Before artists can be signed, they have to be discovered. Imagine, for this example, that Band X is discovered after an A&R representative from For Example Records goes to see Band X at a live show. Before the A&R person went to the show, he was given a demo tape by a trusted source and did his research on the band. At the club, he likes what he sees and now must convince the entire A&R staff to sign the band. When they are in agreement, the band is signed and the wheels go into motion.


Band X must now plan its album. The A&R director and producer decide on the concept of the album and select the songs that will be on the album. For Example Records gives Band X a budget, which is used for studio musicians, studio engineers and studio time. The A&R executive then coordinates a time for the band to begin recording the album. (In the past, record labels had their own "in-house" recording studios, but today most record labels use independent recording studios.)

As this is going on, the other departments of the record company are in full swing. A budget is allotted for advertising, art, publicity and promotion. As graphic artists, designers and copywriters begin their work, the A&R department, as well as publicity, marketing and sales, decide on a release date for the album. The artist development department (along with other departments) plans the live performances, promotional tour and radio and TV appearances. The record company must make sure that there is promotion for Band X on the national, regional and local level (depending on how much money the label is willing to spend).

Near the time that the album will be released, the label's departments are working hard to secure press coverage and exposure for the band. All the machine's parts are working together to make sure that Band X's album will sell many copies, ensuring the success of everyone involved, from the artist to the radio stations to the CD stores.

This is just a sampling of some of the things that happen when a record label signs an artist. As you can tell, the music business is not just parties and hanging out with rock stars. A record label must do a great deal of work to discover, sign, produce, promote, distribute and sell an album.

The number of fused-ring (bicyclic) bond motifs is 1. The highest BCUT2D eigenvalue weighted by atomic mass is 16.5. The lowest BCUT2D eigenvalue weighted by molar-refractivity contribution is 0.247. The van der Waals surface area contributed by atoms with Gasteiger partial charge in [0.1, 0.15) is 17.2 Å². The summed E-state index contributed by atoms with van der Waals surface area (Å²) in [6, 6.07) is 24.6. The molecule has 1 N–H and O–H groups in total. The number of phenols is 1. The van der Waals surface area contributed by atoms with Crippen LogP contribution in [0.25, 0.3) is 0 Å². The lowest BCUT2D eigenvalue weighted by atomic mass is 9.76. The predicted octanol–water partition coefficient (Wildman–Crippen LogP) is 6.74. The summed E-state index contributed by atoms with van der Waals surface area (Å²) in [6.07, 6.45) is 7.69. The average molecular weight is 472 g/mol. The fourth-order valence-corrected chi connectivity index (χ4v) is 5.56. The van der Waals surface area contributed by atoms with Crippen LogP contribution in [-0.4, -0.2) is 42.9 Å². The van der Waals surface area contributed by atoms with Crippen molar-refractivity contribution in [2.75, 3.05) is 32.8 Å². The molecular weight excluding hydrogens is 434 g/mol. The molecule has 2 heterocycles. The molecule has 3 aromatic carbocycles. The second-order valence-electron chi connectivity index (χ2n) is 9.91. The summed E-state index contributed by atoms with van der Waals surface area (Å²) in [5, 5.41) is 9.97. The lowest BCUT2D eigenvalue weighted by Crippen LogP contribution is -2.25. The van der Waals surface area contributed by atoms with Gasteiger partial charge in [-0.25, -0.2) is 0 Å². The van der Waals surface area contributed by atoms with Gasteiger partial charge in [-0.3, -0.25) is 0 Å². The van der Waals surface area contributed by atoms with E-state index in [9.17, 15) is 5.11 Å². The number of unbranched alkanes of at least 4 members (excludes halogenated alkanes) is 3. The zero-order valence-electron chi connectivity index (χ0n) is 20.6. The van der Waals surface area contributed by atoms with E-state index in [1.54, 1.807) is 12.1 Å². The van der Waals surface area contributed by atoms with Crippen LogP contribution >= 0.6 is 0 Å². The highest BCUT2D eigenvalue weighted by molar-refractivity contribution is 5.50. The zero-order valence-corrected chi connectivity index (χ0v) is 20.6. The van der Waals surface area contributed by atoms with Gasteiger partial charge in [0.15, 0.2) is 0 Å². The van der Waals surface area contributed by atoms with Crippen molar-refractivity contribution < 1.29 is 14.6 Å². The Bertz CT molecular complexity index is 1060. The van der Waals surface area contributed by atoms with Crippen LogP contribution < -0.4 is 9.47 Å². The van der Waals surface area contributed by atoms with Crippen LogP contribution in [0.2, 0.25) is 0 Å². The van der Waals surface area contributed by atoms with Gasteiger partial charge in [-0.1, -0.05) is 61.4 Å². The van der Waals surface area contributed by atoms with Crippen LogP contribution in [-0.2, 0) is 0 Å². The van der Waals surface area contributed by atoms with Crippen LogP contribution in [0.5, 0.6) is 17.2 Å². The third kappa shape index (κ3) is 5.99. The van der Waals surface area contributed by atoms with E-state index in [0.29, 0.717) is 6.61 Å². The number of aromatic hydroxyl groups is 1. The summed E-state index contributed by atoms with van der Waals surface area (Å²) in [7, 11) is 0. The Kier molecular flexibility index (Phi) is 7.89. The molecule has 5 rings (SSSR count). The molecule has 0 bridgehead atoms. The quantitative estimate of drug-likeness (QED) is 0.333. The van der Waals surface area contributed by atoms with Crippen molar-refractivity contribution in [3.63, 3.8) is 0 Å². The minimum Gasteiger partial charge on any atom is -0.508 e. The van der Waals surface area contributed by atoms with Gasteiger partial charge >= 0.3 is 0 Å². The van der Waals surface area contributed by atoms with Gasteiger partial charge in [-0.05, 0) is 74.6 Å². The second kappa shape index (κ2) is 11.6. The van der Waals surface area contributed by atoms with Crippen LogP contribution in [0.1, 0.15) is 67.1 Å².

The Importance of Radio

While record companies represent a huge part of the music industry, the other huge part consists of radio stations. Record labels and radio stations must work together to succeed. Record labels must get radio stations to play the music of the artists they represent, and radio stations need a consistent flow of new material for their listeners. While record companies make their money by selling albums, radio stations make money by broadcasting advertisements. Radio stations need an audience of listeners so that advertisers will buy airtime. If record labels can deliver radio stations music that will get listeners, stations can sell airtime. In this way, everyone gets what they want. There is a process that both labels and radio stations go through before this can happen.

When record labels are about to release an album, they have their promotions and/or sales department try to get radio airplay for the album. In the history of the music industry, there have been a million ways record labels have tried to get their artists on radio stations. They have done everything from fly an artist to a station to do an interview to offer stations illegal money (called payola) to play an artist's music.